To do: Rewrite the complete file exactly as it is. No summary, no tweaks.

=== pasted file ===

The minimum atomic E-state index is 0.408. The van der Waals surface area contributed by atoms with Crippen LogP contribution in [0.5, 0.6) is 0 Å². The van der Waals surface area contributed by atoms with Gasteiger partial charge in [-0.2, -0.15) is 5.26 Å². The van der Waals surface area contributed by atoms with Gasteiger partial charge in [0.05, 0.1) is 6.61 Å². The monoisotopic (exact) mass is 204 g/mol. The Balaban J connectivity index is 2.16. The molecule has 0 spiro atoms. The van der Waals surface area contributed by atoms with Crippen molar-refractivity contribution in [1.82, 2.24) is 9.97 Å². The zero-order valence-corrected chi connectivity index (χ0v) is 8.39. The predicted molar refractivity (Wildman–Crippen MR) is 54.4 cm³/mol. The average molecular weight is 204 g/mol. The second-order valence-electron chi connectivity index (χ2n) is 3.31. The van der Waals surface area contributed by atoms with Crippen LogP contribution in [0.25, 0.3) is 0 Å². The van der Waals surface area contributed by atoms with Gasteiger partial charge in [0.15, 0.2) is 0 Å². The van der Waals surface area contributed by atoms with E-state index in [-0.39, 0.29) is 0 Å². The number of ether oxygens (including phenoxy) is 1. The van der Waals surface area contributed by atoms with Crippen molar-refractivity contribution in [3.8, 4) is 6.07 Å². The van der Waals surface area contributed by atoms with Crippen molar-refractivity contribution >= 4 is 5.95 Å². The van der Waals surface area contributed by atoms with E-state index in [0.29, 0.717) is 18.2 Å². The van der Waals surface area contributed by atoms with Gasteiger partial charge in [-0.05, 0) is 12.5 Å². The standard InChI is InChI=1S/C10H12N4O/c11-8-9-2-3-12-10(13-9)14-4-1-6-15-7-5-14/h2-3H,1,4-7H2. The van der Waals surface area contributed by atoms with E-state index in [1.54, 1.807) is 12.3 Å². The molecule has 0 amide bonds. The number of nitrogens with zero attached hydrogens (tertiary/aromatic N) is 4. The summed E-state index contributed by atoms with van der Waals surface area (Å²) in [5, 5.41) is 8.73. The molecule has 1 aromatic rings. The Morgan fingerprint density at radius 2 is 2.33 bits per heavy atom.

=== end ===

The minimum atomic E-state index is 0.408. The van der Waals surface area contributed by atoms with Crippen LogP contribution in [0.5, 0.6) is 0 Å². The van der Waals surface area contributed by atoms with Gasteiger partial charge in [-0.2, -0.15) is 5.26 Å². The van der Waals surface area contributed by atoms with Gasteiger partial charge in [0.05, 0.1) is 6.61 Å². The monoisotopic (exact) mass is 204 g/mol. The Balaban J connectivity index is 2.16. The molecule has 0 spiro atoms. The van der Waals surface area contributed by atoms with Crippen molar-refractivity contribution in [1.82, 2.24) is 9.97 Å². The zero-order valence-corrected chi connectivity index (χ0v) is 8.39. The predicted molar refractivity (Wildman–Crippen MR) is 54.4 cm³/mol. The average molecular weight is 204 g/mol. The second-order valence-electron chi connectivity index (χ2n) is 3.31. The van der Waals surface area contributed by atoms with Crippen LogP contribution in [0.25, 0.3) is 0 Å². The van der Waals surface area contributed by atoms with Gasteiger partial charge in [0.15, 0.2) is 0 Å². The van der Waals surface area contributed by atoms with E-state index in [-0.39, 0.29) is 0 Å². The number of ether oxygens (including phenoxy) is 1. The van der Waals surface area contributed by atoms with Crippen molar-refractivity contribution in [3.8, 4) is 6.07 Å². The van der Waals surface area contributed by atoms with Crippen molar-refractivity contribution >= 4 is 5.95 Å². The van der Waals surface area contributed by atoms with E-state index in [0.29, 0.717) is 18.2 Å². The van der Waals surface area contributed by atoms with Gasteiger partial charge in [-0.05, 0) is 12.5 Å². The standard InChI is InChI=1S/C10H12N4O/c11-8-9-2-3-12-10(13-9)14-4-1-6-15-7-5-14/h2-3H,1,4-7H2. The van der Waals surface area contributed by atoms with E-state index in [1.54, 1.807) is 12.3 Å². The molecule has 0 amide bonds. The number of nitrogens with zero attached hydrogens (tertiary/aromatic N) is 4. The summed E-state index contributed by atoms with van der Waals surface area (Å²) in [5, 5.41) is 8.73. The molecule has 1 aromatic rings. The Morgan fingerprint density at radius 2 is 2.33 bits per heavy atom.